Many providers compete to offer the same WS, implying that users can decide to select providers based on the QoS to which they can commit. This observation suggests that users and providers must be able to engage in QoS negotiation. The interaction between users and WS providers occurs via XML-based SOAP messages. z SOAP security Several service scenarios in which security function is provided by the transport layer are insufficient. SOAP security is useful for application developers.


Their functionalities include end-to-end security, application independence, transport independence, and stored message security . The code translator module ensures that the module with correct coding for device. The security goal of a service-oriented architecture attempts to enable trusted interactions among the roles. If security is defined as protection against threats, a WS identifies its set of perceived threats and propose methods of preventing threats to WS interactions.


Two parties can establish trust when they understand the risks, having identified the threats and vulnerabilities and conferred on a set of countermeasures and safeguards for protecting themselves in doing business. A WS architecture implementation should allow for incremental security and QoS models facilitated by configuring a set of environmental prerequisites to control and manage the interactions. In addition, users can access their personal and services folders once they have logged into the system using a pass phrase (Certificate Authority; CA).


The client also has other functions, including changing the pass phrase; customizing the appearance of information in the personal folder, and specifying when the client should lock information. Web Services Flow Language (WSFL) is an XML language describing WS compositions. WSFL considers two types. The first type specifies the appropriate usage pattern of a collection of WS, such that the resulting composition describes how to achieve a particular business goal; typically, the result describes a business process.


The second type specifies the interaction pattern of a collection of WS; in this case, the result is a description of the overall partner interactions. Object Store creates a ‗proxy‘ object, which communicates with the actual service to process the application request. The proxy creation and usage is transparent to the client and its complexity shielded by the underlying WS.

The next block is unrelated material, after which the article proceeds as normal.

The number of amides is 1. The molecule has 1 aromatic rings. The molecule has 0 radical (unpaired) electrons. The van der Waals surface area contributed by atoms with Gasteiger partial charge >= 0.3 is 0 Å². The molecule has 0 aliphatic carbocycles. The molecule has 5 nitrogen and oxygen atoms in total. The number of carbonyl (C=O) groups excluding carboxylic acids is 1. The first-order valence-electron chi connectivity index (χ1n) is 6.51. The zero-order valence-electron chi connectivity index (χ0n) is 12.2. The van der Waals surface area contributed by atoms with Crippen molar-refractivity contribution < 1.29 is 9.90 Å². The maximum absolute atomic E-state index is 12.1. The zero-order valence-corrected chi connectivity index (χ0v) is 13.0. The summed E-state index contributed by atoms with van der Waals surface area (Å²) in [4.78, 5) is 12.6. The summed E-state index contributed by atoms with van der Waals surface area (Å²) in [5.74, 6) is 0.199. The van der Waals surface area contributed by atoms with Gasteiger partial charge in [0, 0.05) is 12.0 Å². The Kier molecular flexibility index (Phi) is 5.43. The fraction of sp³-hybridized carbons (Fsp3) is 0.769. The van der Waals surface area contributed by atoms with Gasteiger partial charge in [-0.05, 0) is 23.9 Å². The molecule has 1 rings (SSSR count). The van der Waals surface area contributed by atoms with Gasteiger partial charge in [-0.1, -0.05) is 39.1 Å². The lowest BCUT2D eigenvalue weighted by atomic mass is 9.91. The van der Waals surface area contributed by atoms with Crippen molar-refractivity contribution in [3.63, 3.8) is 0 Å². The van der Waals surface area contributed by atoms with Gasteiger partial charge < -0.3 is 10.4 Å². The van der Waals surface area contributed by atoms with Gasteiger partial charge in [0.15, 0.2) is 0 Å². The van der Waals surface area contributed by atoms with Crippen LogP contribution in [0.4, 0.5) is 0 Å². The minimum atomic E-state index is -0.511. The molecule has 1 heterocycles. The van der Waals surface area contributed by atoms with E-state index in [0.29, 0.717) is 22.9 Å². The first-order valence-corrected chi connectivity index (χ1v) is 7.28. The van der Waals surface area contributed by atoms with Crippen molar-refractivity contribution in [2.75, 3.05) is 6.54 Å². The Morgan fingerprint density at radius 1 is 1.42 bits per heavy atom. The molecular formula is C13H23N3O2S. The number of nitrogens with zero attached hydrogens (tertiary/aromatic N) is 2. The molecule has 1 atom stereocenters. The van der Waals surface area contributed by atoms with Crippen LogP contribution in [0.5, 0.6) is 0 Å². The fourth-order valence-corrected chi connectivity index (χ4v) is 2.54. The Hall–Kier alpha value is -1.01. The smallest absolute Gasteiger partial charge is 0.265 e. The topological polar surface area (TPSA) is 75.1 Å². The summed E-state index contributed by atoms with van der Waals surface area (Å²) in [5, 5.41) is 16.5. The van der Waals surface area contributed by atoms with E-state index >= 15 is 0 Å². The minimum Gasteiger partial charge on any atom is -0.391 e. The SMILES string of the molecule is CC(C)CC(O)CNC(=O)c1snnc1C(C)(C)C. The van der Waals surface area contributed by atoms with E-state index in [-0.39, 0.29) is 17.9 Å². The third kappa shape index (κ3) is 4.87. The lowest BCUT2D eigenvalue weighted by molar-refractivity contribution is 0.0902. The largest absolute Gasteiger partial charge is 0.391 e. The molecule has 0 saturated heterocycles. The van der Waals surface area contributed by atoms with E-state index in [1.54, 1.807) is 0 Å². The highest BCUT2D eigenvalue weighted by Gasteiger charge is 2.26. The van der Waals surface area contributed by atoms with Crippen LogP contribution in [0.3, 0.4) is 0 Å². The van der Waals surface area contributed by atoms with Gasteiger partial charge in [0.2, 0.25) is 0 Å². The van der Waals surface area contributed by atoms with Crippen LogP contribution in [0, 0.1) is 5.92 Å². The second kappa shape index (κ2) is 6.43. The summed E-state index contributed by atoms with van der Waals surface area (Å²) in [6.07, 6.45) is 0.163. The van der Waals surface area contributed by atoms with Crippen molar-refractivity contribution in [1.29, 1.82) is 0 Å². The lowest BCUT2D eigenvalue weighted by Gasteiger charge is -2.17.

XML server includes the following functionalities: transforming data in the database into XML data; making many different XML documents according to different Document Type Definition (DTD); and receiving requests from web server and producing HTML files corresponding to the back-end processing modules. The study develops a user interface generator, which uses a combination of screen template substitution and program inheritance to produce the appropriate markup interface for each device.


It begins by identifying the device making the request, and then determines the appropriate type of response markup and dispatches to a markup handler. The handler subsequently uses a screen template to help generate the content appropriate for the device. The generator uses the same process for both the navigation and the action interfaces, as well as a few associated screens.


Figure illustrates the operation scenario, described in the following. 1) A mobile device sends a request to Filter and Filter relays the request to the WS via HTTP protocol. 2) The filter authenticates the identity of the user and device, relays the user's request to the WS and forwards authentication data to the style generator at the same time. The style generator then determines the style-sheet to be used according to verify received data with user data and device data. 3) When receiving the request, the WS generates the appropriate XML documents and style sheet to send to the rendering module. 4) When receiving the XML documents and XSLT, the rendering module generates documents with the XML parser and XSL engine.